Attractive bartender is attractive.

And finally, the “Paper or Plastic” dance: I found it as hilarious the way Michelle did. I already knew that ballet could be used to transmit messages like a normal dance could do, but I was amused by how visual the dance was, and how Fanny created the end of nature in that little dance and made it look as ridiculously amateurish-but-professional as possible. It was also great how Fanny’s comments about the dance functioned like a movie’s audio commentary, which is why I would have wished for the show to not cut back to Fanny and Michelle for a couple of times and instead just focus on the dance accompanied by Fanny’s commentary from the off.

Best part of the episode: In “Paper or Plastic,” nature loses. It’s like a whole different meaning on climate change, which maybe some members of the US Congress should look at. Just so I can see their scratched faces at the end, because they have no idea what the dance actually meant. Yeah, it really was a great number.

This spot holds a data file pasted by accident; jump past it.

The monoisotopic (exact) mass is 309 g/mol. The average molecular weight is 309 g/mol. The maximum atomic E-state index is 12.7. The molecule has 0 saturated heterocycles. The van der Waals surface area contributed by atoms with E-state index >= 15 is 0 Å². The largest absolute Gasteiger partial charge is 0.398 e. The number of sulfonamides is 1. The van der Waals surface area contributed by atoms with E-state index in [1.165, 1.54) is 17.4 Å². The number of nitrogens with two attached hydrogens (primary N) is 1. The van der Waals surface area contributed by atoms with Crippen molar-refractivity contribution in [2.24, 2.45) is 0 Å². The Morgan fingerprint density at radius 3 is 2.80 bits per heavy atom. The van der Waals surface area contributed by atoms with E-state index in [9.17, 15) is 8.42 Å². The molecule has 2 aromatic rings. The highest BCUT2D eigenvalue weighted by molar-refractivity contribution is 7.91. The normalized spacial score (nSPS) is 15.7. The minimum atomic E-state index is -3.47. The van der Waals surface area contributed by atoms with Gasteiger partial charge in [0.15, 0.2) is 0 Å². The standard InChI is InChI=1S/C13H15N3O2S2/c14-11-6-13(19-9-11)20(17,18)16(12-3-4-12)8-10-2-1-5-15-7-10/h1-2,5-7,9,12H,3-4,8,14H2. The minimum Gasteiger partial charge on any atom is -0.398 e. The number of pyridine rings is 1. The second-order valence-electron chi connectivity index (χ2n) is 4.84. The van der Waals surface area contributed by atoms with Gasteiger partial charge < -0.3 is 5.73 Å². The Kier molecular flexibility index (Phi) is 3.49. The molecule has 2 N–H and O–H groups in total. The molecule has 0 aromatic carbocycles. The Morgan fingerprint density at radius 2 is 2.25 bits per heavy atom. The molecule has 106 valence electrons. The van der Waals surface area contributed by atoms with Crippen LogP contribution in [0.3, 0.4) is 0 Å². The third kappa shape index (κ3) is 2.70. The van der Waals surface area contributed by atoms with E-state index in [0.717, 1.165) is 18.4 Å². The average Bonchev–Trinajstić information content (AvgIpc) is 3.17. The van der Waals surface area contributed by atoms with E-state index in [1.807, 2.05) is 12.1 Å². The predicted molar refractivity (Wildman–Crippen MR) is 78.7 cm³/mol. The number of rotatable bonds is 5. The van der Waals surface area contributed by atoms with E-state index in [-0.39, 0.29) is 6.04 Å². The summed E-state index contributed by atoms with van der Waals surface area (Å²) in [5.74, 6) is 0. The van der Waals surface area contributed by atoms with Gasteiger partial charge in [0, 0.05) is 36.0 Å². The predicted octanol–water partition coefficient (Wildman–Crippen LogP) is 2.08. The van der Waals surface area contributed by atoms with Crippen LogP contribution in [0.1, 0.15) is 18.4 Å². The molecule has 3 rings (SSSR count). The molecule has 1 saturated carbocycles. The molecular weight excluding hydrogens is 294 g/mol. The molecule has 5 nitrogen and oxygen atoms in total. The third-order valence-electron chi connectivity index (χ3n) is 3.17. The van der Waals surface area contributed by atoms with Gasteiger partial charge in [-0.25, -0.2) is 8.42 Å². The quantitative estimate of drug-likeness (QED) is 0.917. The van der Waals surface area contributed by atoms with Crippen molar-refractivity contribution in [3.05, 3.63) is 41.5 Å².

Worst part of the episode: How did Fanny ever think she could get by teaching her classes for nothing? How did she think she would get by it after Hubble died, who most likely took on most, if not all, of the bills? Damn, Amy Sherman-Palladino’s fairytale world is damning to people who think they can cruise by not paying any bills and just pop the bills into four different categories of boxes.
Weirdest part of the episode: So, did Godot only listen to Sasha at the bar after he heard the word “bartending?” Does he only get activated when he is being called by his job title? Ignoring a potential customer might be a bit of a dick move, but who knows, maybe Godot knew that Sasha was a minor, so there was no chance in hell he would listen to her, knowing she would want to order a hard drink.
Player of the episode: The possum wins this award for having been in bed with Michelle. It’s every boy’s dream, probably. I guess you will have to be an animal to even have the slightest chance to get in bed with Michelle.